Senate to study referendum
Opponents slam 'political motive'
Senators have voted in favour of forming a panel to study a motion to organise a referendum that could pave the way for a rewrite of the entire constitution.
The vote -- 151 for, 26 against, and 15 abstentions -- was criticised by some senators during its debate as a tactic to stall the passing of the controversial motion, which was proposed by the House of Representatives. The motion was treated as an urgent issue by the Senate.
The Senate is proceeding as dictated by the Referendum Act after the House on Nov 3 voted for an opposition-sponsored motion, which seeks a referendum to be held on the drafting of a new constitution.
It calls on the government to hold a referendum on whether a new constitution should be drawn up by a charter drafting assembly made up of elected representatives, to replace the current charter. It also suggests that the referendum be arranged on the same day as the next general election, which has tentatively been set for May 7 by the Election Commission (EC).
The Senate was expected to decide whether or not to second the motion on Monday. Instead, the majority voted to refer the motion for a thorough study by an ad hoc panel yet to be established.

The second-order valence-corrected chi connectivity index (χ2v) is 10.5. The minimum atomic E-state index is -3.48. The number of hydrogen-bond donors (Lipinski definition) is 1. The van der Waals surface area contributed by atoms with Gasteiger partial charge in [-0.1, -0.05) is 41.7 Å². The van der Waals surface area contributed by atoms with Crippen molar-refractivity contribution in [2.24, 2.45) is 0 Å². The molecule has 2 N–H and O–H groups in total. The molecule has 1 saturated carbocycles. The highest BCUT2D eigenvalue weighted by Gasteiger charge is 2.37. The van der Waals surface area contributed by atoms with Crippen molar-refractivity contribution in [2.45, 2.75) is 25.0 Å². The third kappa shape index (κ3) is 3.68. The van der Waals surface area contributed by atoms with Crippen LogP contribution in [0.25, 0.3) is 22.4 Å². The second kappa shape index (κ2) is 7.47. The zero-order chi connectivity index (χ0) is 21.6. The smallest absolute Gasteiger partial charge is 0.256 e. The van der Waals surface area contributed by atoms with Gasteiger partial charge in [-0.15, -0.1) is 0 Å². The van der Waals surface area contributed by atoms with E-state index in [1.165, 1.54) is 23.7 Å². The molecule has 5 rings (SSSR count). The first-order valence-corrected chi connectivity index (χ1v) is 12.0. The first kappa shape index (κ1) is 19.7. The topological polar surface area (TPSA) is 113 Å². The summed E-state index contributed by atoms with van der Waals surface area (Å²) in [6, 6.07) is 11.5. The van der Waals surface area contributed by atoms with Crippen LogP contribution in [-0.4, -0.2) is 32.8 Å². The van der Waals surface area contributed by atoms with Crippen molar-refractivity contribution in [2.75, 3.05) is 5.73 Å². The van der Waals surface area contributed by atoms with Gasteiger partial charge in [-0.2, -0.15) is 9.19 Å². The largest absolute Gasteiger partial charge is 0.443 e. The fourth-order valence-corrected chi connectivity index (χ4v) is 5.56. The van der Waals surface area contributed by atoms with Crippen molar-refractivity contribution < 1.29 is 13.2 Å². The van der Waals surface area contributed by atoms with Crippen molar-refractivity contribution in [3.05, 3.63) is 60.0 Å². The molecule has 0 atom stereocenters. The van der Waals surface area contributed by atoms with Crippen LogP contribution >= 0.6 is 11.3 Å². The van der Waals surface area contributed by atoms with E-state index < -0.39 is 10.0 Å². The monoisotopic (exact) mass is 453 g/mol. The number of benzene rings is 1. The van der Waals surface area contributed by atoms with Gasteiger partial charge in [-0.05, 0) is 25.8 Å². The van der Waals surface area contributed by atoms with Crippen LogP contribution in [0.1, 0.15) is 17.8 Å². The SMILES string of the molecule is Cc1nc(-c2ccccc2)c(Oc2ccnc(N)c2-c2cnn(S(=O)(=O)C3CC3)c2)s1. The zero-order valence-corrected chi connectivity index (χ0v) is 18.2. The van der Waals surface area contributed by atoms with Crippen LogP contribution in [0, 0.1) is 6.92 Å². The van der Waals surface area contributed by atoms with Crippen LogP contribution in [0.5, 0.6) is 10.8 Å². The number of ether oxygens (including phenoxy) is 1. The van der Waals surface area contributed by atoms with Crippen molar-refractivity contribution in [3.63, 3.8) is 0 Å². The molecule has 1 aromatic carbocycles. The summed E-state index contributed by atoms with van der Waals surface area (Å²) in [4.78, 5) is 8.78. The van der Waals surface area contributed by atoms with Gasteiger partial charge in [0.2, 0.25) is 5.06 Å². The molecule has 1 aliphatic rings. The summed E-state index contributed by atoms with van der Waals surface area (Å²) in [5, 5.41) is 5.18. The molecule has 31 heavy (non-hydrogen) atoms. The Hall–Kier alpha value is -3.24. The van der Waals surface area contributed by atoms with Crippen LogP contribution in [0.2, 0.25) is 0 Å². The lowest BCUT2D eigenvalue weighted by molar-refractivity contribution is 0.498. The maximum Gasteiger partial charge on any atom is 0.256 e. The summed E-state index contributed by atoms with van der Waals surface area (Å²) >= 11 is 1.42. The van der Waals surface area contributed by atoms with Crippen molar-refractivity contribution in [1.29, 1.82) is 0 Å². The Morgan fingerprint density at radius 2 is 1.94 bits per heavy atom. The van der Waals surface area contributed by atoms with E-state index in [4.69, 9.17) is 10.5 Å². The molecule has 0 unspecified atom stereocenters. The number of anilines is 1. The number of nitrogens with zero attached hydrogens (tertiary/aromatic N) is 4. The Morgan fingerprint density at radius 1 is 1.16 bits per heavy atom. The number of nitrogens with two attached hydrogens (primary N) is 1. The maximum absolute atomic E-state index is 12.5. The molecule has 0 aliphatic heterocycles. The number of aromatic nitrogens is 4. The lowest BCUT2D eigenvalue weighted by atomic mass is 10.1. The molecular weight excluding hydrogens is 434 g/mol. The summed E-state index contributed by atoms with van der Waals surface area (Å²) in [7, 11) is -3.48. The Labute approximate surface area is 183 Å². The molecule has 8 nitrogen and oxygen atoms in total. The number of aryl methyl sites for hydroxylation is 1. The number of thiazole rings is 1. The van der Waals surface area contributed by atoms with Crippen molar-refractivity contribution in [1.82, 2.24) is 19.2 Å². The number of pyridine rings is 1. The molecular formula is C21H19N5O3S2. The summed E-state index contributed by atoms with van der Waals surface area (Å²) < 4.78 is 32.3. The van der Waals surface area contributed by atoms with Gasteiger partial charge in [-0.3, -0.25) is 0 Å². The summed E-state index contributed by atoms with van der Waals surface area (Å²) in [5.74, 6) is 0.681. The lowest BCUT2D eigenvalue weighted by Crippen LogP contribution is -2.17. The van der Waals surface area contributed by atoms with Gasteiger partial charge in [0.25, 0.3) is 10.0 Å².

Before the vote, the motion had split the opinions of senators.
One side threw their support behind the motion, reasoning that it complies with the process of introducing sweeping charter changes, as stipulated by the Constitutional Court.
Those who oppose the motion argued the sponsors were politically driven to use the referendum as a political issue in their campaigns to gain an advantage in the next polls.
Sen Kittisak Rattanawaraha spoke of his support for charter amendments, although he voiced disagreement with organising the referendum on the same day at the general election as this could confuse voters.
To keep political parties from capitalising on the charter issue, the referendum should be held separately, preferably after the polls, he said.
The business of drafting a new constitution looks to be time-consuming, he added, estimating the process could take up to two years to complete.
Sen Chalermchai Fuengkhon voiced his opposition to rewriting the charter in its entirety and setting up a charter assembly.
Instead of electing a charter assembly, which is costly, the Centre for Democratic Development -- which supports the EC in organising elections -- should be enlisted to assist in redrafting some of the contents in the current constitution, he said.